It is very difficult for a doctor to tell a patient that there is nothing he or she can do. Patients demand prescriptions. But overprescribing makes things worse. I think you can do what you can to modify the host environment and many will regain a better level of wellness. In my private practice I found that patients often benefited tremendously by helping them to stop many harmful medications. I believe that all drugs are poison. But that doesn’t mean you might not want to take some. It is always a trade off and for many, long term antibiotics have a poor risk benefit ratio. At best it seems that they may postpone the inevitable a bit, but at a great cost.
I DO believe that there is a place for the use of antibiotics in this patient group, though I don’t think that anyone really has a handle on it. My daughter still seems to require some antibiotic coverage, though I believe she is better off if her antibiotics are intermittent. I do better with no antibiotics. It is trial and error for each individual at this point. Unfortunately the error part can be very destructive. In fact, the downside may be as great or greater than the upside. Time will tell for each person. The sad thing is that without clinical trials, all of that experience is wasted for the group as a whole.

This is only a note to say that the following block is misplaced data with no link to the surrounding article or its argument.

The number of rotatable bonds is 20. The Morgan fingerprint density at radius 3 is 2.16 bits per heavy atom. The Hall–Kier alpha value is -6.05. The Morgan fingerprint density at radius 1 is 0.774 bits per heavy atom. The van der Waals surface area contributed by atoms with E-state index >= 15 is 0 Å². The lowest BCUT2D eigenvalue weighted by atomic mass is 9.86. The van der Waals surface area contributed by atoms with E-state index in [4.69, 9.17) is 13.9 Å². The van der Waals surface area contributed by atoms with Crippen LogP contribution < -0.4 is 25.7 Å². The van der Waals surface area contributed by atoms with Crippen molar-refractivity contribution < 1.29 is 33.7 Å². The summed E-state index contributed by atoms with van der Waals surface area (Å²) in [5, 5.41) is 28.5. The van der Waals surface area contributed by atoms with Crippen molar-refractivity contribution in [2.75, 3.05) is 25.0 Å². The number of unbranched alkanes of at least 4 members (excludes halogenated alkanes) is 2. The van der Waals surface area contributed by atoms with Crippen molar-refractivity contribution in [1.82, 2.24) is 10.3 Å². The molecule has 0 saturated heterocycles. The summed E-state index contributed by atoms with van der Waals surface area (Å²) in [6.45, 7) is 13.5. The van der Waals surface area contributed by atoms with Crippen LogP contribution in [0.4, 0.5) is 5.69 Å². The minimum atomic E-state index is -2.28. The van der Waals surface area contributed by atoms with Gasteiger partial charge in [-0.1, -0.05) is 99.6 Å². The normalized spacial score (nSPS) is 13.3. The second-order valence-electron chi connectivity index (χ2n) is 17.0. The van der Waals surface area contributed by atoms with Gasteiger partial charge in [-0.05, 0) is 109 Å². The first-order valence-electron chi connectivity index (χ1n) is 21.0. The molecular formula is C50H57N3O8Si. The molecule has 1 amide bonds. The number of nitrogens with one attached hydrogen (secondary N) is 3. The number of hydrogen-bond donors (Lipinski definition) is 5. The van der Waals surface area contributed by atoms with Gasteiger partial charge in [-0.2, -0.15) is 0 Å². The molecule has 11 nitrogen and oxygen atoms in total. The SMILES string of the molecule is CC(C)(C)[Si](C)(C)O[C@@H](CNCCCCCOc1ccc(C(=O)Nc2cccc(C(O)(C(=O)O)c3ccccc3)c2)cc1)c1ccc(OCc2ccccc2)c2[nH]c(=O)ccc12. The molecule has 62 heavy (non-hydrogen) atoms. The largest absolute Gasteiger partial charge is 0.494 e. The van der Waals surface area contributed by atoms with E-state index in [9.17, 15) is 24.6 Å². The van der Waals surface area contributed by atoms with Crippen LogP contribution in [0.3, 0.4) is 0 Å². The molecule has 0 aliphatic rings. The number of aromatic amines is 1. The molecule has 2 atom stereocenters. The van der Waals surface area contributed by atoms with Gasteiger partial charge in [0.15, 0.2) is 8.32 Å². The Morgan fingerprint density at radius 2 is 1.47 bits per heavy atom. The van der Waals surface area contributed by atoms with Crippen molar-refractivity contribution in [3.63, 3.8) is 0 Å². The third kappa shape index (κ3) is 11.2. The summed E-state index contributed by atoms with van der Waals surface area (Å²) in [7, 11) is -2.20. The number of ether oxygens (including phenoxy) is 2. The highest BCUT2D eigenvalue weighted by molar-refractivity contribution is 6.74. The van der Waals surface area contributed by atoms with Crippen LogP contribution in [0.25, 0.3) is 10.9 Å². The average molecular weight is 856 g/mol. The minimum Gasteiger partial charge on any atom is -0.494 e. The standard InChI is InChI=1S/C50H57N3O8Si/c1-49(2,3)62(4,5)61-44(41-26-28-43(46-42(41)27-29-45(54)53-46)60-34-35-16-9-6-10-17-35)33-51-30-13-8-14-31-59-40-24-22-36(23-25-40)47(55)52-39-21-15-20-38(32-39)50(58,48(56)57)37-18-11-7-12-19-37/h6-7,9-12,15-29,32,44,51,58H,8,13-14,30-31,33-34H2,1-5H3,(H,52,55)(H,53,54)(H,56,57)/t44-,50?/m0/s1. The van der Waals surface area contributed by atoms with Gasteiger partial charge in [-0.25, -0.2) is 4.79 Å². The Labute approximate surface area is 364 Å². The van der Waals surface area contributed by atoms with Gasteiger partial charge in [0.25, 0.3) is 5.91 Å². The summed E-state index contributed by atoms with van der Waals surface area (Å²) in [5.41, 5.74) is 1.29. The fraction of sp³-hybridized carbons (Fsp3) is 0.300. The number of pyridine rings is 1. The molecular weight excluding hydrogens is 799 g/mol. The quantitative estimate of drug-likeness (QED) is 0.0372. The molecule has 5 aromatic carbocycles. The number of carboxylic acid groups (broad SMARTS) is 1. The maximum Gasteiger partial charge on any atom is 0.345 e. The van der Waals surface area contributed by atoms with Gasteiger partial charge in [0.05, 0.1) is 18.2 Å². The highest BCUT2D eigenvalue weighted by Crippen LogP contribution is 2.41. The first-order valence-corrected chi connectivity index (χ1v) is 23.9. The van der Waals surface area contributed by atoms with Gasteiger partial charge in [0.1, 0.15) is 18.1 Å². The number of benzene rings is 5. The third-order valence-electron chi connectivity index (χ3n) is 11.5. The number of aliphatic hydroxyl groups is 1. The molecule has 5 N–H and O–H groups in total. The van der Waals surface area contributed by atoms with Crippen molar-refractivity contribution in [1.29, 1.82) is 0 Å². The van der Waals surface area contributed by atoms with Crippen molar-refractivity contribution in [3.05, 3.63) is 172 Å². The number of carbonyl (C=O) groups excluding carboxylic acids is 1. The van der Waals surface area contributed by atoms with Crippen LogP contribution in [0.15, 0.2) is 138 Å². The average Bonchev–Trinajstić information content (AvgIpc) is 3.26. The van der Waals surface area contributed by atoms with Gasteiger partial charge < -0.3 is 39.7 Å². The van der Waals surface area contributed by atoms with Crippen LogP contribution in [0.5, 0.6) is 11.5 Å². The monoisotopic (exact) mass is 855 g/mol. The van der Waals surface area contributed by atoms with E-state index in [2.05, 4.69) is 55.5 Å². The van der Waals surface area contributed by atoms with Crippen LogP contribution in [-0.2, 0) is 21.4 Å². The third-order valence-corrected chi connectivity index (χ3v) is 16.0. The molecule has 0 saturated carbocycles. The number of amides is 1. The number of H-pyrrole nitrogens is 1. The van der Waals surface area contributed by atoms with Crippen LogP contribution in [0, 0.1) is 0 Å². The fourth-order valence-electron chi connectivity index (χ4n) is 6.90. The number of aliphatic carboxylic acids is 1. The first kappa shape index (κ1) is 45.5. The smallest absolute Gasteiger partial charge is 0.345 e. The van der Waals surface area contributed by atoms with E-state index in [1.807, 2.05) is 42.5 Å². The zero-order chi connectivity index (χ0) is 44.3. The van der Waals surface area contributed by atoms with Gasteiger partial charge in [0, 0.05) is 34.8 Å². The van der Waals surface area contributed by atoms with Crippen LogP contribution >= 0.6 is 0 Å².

It is important to note that the very few doctors who care for both “Lyme” and “ME/CFS” patients are completely unable to distinguish between the conditions clinically. The difference is that the CFS doctors don’t use antibiotics. They are more guilty of the indiscriminate use of antivirals which doesn’t seem from the outside to be as harmful as endless courses and combinations of antibiotics.
My family alone covers the spectrum of disease, but I have a much larger group than that to draw from in forming my opinions. The fact that some people do better with antibiotics doesn’t mean that it is a good idea for everyone who has ever been bitten by a tick. There are LLMDs who will treat on clinical grounds alone, with no supporting serological evidence. I would just like to point out that errors of commission are just as bad as or worse than errors of omission.